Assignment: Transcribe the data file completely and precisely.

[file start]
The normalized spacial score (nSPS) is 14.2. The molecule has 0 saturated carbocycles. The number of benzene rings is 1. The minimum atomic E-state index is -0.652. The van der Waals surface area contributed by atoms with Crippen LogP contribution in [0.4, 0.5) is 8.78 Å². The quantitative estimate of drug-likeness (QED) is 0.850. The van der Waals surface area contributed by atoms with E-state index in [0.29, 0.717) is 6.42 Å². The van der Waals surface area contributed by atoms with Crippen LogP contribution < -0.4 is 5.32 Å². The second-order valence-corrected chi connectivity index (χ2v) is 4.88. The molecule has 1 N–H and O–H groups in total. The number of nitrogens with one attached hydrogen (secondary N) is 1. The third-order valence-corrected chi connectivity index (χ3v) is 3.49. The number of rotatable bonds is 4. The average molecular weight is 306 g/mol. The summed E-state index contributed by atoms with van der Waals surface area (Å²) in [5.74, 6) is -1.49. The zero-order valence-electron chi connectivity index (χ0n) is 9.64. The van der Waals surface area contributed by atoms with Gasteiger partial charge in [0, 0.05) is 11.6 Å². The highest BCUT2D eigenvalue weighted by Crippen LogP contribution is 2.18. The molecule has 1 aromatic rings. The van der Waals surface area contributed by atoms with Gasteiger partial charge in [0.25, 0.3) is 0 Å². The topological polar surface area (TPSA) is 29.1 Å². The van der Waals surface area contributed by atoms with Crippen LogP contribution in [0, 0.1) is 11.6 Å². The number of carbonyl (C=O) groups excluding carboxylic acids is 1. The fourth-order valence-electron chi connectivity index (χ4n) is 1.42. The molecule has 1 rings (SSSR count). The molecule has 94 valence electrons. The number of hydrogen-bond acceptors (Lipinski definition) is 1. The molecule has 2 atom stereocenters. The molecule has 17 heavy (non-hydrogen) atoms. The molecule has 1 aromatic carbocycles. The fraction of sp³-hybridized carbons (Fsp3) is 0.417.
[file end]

The normalized spacial score (nSPS) is 14.2. The molecule has 0 saturated carbocycles. The number of benzene rings is 1. The minimum atomic E-state index is -0.652. The van der Waals surface area contributed by atoms with Crippen LogP contribution in [0.4, 0.5) is 8.78 Å². The quantitative estimate of drug-likeness (QED) is 0.850. The van der Waals surface area contributed by atoms with E-state index in [0.29, 0.717) is 6.42 Å². The van der Waals surface area contributed by atoms with Crippen LogP contribution < -0.4 is 5.32 Å². The second-order valence-corrected chi connectivity index (χ2v) is 4.88. The molecule has 1 N–H and O–H groups in total. The number of nitrogens with one attached hydrogen (secondary N) is 1. The third-order valence-corrected chi connectivity index (χ3v) is 3.49. The number of rotatable bonds is 4. The average molecular weight is 306 g/mol. The summed E-state index contributed by atoms with van der Waals surface area (Å²) in [5.74, 6) is -1.49. The zero-order valence-electron chi connectivity index (χ0n) is 9.64. The van der Waals surface area contributed by atoms with Gasteiger partial charge in [0, 0.05) is 11.6 Å². The highest BCUT2D eigenvalue weighted by Crippen LogP contribution is 2.18. The molecule has 1 aromatic rings. The van der Waals surface area contributed by atoms with Gasteiger partial charge in [0.25, 0.3) is 0 Å². The topological polar surface area (TPSA) is 29.1 Å². The van der Waals surface area contributed by atoms with Crippen LogP contribution in [0, 0.1) is 11.6 Å². The number of carbonyl (C=O) groups excluding carboxylic acids is 1. The fourth-order valence-electron chi connectivity index (χ4n) is 1.42. The molecule has 1 rings (SSSR count). The molecule has 94 valence electrons. The number of hydrogen-bond acceptors (Lipinski definition) is 1. The molecule has 2 atom stereocenters. The molecule has 17 heavy (non-hydrogen) atoms. The molecule has 1 aromatic carbocycles. The fraction of sp³-hybridized carbons (Fsp3) is 0.417.